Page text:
# Wake up, if stunned the previous turn.
During the crew player’s turn, he or she can, in this order:
# Grab weapons. This includes items such as a ray gun, hypodermic, "Can of Zgwortz", knife, pool stick, etc.
# Move, up to four spaces for the swift and as little as one space for Leadfoot the Robot.
# Attack. The crew can fight with their bare hands or with various tools found throughout the ship. When a weapon is used for the first time, a chit is drawn to determine its effect. The result can range from very powerful (five dice to kill), to bad (growth), to disastrous (multiplication -- roll one die to determine the number of fragments produced).
# Wake up, if stunned the previous turn.
During the game, crew members will grab and utilize various weapons. While the actual action of a given weapon type is randomized for each game, weapons have certain characteristics which always remain the same. This includes things such as the range of the weapon (i.e., how far away it can be used) and whether it is re-usable. Weapons function according to the following table:
Once all of the crew members have been killed or escaped, a score value is calculated for both players based on the game resolution. While it is unlikely that the crew could manage to wipe out "The Awful Green Things", it is somewhat more likely that some crew members were able to escape. In such a case, victory depends on the number of crew members which escape and make it back to their home planet. Scores are calculated according to the following table:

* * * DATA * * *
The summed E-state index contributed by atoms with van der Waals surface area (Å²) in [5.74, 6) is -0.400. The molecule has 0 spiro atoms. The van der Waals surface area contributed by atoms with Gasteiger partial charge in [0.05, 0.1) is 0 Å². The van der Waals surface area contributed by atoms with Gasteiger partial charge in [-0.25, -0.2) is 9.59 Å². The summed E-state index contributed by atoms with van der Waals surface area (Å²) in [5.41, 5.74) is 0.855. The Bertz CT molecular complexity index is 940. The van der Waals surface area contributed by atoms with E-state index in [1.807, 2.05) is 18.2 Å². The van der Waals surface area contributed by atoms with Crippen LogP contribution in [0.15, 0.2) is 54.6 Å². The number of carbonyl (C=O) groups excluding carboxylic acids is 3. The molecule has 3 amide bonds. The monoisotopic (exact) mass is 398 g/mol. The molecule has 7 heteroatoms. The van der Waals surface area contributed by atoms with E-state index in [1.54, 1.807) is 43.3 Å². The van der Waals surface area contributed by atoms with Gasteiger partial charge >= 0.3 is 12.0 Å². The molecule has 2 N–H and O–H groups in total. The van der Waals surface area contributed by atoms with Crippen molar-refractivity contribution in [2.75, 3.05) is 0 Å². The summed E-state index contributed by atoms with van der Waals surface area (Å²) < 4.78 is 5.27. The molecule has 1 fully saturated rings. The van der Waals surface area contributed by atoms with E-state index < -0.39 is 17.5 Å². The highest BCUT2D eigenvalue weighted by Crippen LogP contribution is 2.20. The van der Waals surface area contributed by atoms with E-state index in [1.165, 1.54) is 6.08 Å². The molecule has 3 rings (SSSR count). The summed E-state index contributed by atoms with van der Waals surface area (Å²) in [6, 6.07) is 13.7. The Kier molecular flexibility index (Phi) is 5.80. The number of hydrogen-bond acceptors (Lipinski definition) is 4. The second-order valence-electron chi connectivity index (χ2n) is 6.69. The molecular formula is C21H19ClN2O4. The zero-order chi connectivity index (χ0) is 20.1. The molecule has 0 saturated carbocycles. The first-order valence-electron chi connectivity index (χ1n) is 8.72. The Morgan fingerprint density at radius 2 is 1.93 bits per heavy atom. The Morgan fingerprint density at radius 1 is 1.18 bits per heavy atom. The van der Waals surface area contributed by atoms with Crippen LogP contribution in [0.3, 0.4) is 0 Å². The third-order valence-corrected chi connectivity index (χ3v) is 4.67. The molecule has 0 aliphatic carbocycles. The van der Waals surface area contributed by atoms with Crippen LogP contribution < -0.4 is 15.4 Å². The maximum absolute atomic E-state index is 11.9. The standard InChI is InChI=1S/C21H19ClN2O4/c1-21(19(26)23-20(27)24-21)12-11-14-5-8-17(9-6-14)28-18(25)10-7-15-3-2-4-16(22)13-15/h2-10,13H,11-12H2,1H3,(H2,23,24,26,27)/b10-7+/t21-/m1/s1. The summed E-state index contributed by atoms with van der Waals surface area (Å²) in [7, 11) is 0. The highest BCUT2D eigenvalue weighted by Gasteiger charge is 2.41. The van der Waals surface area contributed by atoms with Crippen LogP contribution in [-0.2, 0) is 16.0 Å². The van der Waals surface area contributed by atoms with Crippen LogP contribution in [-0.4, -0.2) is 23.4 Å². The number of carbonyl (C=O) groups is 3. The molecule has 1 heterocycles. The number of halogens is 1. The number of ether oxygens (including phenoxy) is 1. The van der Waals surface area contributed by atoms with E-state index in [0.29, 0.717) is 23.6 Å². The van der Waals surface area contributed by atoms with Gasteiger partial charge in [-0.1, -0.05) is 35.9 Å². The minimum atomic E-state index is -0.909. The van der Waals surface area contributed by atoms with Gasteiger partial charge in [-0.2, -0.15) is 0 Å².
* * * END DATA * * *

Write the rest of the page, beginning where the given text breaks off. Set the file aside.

If the crew escapes, the crew player may play through a short
epiloguewhich determines whether or not each escape boat actually made it back home successfully. This is done by reading through a very short series of text passages, while making choices and rolling a die to determine what happens (much like a gamebook).
In many cases, players immediately play a second game, only with reversed roles. This allows a somewhat more "fair" score to be calculated, using the sum of each player's crew and "The Awful Green Things" score. Such an approach is common because the monster player is widely perceived to have the advantage over the crew player. The crew player generally will not win unless at least one "area of effect" weapon causes serious damages to the monsters.
"Space Station Zulu", a computer game closely resembling "The Awful Green Things from Outer Space", was produced by Avalon Hill in 1982. [http://www.atarimania.com/detail_soft-TYPE_CODE-G-MENU-8-ADV-0-VERSION_ID-4853-SOFT_ID-4854.html]
The game was first released in 1980 and gained a postive review in White Dwarf magazine issue 20, although the high element of luck was noted as a negative.cite journal |author=olsen J|editor=Livingstone I |year=1980 |month=August/September |title=The Awful Green Things From Outer Space |journal=White Dwarf |chapter=Open Box|issue=20 |pages=p16–17] The game has consistently been a cult favorite in the alternative board gaming community.
* [http://www.sjgames.com/awfulgreen/img/rules.pdf Official "The Awful Green Things from Outer Space" Rules]
*bgg|162|"The Awful Green Things from Outer Space"